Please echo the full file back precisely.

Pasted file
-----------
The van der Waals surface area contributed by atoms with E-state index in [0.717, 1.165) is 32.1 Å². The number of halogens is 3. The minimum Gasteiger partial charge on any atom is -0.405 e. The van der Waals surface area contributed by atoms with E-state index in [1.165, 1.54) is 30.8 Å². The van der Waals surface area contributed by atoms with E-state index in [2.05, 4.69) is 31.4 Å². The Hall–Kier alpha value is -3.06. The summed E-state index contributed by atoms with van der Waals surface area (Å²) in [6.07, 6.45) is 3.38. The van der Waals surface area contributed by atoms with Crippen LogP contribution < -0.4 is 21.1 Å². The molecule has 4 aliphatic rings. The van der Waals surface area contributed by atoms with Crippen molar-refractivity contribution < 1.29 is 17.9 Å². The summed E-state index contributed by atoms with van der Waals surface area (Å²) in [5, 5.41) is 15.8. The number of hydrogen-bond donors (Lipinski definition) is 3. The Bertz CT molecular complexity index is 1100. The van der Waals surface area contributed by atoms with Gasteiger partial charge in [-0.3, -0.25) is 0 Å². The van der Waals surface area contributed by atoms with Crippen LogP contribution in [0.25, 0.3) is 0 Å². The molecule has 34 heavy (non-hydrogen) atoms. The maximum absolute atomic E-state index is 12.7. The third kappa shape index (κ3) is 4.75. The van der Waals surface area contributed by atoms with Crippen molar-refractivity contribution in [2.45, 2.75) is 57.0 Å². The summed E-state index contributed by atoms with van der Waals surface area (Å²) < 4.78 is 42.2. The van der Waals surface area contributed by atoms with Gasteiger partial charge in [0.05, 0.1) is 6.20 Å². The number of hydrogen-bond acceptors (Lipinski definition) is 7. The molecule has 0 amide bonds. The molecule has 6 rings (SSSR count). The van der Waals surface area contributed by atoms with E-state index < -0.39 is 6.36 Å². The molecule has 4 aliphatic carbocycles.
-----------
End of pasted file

The van der Waals surface area contributed by atoms with E-state index in [0.717, 1.165) is 32.1 Å². The number of halogens is 3. The minimum Gasteiger partial charge on any atom is -0.405 e. The van der Waals surface area contributed by atoms with E-state index in [1.165, 1.54) is 30.8 Å². The van der Waals surface area contributed by atoms with E-state index in [2.05, 4.69) is 31.4 Å². The Hall–Kier alpha value is -3.06. The summed E-state index contributed by atoms with van der Waals surface area (Å²) in [6.07, 6.45) is 3.38. The van der Waals surface area contributed by atoms with Crippen LogP contribution < -0.4 is 21.1 Å². The molecule has 4 aliphatic rings. The van der Waals surface area contributed by atoms with Crippen molar-refractivity contribution < 1.29 is 17.9 Å². The summed E-state index contributed by atoms with van der Waals surface area (Å²) in [5, 5.41) is 15.8. The number of hydrogen-bond donors (Lipinski definition) is 3. The Bertz CT molecular complexity index is 1100. The van der Waals surface area contributed by atoms with Gasteiger partial charge in [-0.3, -0.25) is 0 Å². The van der Waals surface area contributed by atoms with Crippen LogP contribution in [0.25, 0.3) is 0 Å². The molecule has 34 heavy (non-hydrogen) atoms. The maximum absolute atomic E-state index is 12.7. The third kappa shape index (κ3) is 4.75. The van der Waals surface area contributed by atoms with Crippen molar-refractivity contribution in [2.45, 2.75) is 57.0 Å². The summed E-state index contributed by atoms with van der Waals surface area (Å²) < 4.78 is 42.2. The van der Waals surface area contributed by atoms with Gasteiger partial charge in [0.05, 0.1) is 6.20 Å². The number of hydrogen-bond acceptors (Lipinski definition) is 7. The molecule has 0 amide bonds. The molecule has 6 rings (SSSR count). The van der Waals surface area contributed by atoms with E-state index < -0.39 is 6.36 Å². The molecule has 4 aliphatic carbocycles.